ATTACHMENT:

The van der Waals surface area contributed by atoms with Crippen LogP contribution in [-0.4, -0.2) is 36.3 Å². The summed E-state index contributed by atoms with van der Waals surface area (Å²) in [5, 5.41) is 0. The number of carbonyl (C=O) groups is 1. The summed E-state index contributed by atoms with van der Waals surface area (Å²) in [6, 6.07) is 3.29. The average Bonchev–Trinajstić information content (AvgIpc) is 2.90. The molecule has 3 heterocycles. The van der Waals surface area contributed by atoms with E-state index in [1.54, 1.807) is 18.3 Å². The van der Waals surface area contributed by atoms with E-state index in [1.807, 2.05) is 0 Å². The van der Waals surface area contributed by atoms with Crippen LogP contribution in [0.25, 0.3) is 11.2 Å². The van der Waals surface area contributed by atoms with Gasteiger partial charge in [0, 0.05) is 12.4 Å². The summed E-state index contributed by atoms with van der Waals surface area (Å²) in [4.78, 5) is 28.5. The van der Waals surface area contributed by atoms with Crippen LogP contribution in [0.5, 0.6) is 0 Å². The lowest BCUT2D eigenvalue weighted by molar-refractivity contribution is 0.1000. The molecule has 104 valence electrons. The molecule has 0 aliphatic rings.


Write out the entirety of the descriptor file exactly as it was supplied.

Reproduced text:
The van der Waals surface area contributed by atoms with Crippen LogP contribution in [-0.4, -0.2) is 36.3 Å². The summed E-state index contributed by atoms with van der Waals surface area (Å²) in [5, 5.41) is 0. The number of carbonyl (C=O) groups is 1. The summed E-state index contributed by atoms with van der Waals surface area (Å²) in [6, 6.07) is 3.29. The average Bonchev–Trinajstić information content (AvgIpc) is 2.90. The molecule has 3 heterocycles. The van der Waals surface area contributed by atoms with E-state index in [1.54, 1.807) is 18.3 Å². The van der Waals surface area contributed by atoms with E-state index in [1.807, 2.05) is 0 Å². The van der Waals surface area contributed by atoms with Crippen LogP contribution in [0.25, 0.3) is 11.2 Å². The van der Waals surface area contributed by atoms with Gasteiger partial charge in [0, 0.05) is 12.4 Å². The summed E-state index contributed by atoms with van der Waals surface area (Å²) in [4.78, 5) is 28.5. The van der Waals surface area contributed by atoms with Crippen LogP contribution in [0.5, 0.6) is 0 Å². The lowest BCUT2D eigenvalue weighted by molar-refractivity contribution is 0.1000. The molecule has 104 valence electrons. The molecule has 0 aliphatic rings.